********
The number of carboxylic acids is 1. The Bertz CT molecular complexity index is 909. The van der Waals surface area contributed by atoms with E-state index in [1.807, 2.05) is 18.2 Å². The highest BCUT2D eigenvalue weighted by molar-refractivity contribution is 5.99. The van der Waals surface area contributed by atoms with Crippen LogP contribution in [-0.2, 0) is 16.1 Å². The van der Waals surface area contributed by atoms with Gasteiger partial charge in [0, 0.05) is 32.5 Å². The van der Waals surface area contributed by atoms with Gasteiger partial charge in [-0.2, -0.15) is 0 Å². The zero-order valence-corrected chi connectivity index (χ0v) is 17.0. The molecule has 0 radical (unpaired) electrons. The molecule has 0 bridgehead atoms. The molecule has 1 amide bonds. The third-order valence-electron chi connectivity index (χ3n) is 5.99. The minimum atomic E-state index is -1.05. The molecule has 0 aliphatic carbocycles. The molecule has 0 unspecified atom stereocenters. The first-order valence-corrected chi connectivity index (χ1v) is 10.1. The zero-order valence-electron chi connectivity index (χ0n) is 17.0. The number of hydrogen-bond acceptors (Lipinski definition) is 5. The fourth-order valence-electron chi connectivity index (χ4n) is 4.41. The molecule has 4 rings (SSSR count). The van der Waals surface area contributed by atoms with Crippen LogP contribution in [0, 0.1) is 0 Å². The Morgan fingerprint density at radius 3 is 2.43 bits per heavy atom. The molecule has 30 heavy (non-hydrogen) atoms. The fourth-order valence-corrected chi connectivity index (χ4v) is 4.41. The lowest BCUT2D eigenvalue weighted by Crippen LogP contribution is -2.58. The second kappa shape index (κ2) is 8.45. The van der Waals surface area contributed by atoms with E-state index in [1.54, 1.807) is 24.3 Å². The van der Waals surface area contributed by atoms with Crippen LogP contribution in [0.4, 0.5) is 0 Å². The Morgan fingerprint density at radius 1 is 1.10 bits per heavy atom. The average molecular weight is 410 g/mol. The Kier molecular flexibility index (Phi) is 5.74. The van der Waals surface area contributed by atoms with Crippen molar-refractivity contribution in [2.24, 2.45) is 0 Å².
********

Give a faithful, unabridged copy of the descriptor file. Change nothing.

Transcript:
The number of carboxylic acids is 1. The Bertz CT molecular complexity index is 909. The van der Waals surface area contributed by atoms with E-state index in [1.807, 2.05) is 18.2 Å². The highest BCUT2D eigenvalue weighted by molar-refractivity contribution is 5.99. The van der Waals surface area contributed by atoms with Crippen LogP contribution in [-0.2, 0) is 16.1 Å². The van der Waals surface area contributed by atoms with Gasteiger partial charge in [0, 0.05) is 32.5 Å². The van der Waals surface area contributed by atoms with Gasteiger partial charge in [-0.2, -0.15) is 0 Å². The zero-order valence-corrected chi connectivity index (χ0v) is 17.0. The molecule has 0 radical (unpaired) electrons. The molecule has 0 bridgehead atoms. The molecule has 1 amide bonds. The third-order valence-electron chi connectivity index (χ3n) is 5.99. The minimum atomic E-state index is -1.05. The molecule has 0 aliphatic carbocycles. The molecule has 0 unspecified atom stereocenters. The first-order valence-corrected chi connectivity index (χ1v) is 10.1. The zero-order valence-electron chi connectivity index (χ0n) is 17.0. The number of hydrogen-bond acceptors (Lipinski definition) is 5. The fourth-order valence-electron chi connectivity index (χ4n) is 4.41. The molecule has 4 rings (SSSR count). The van der Waals surface area contributed by atoms with Crippen LogP contribution in [0, 0.1) is 0 Å². The Morgan fingerprint density at radius 3 is 2.43 bits per heavy atom. The molecule has 30 heavy (non-hydrogen) atoms. The fourth-order valence-corrected chi connectivity index (χ4v) is 4.41. The lowest BCUT2D eigenvalue weighted by Crippen LogP contribution is -2.58. The second kappa shape index (κ2) is 8.45. The van der Waals surface area contributed by atoms with E-state index in [1.54, 1.807) is 24.3 Å². The van der Waals surface area contributed by atoms with Crippen LogP contribution in [0.4, 0.5) is 0 Å². The Morgan fingerprint density at radius 1 is 1.10 bits per heavy atom. The average molecular weight is 410 g/mol. The Kier molecular flexibility index (Phi) is 5.74. The van der Waals surface area contributed by atoms with Crippen molar-refractivity contribution in [2.24, 2.45) is 0 Å².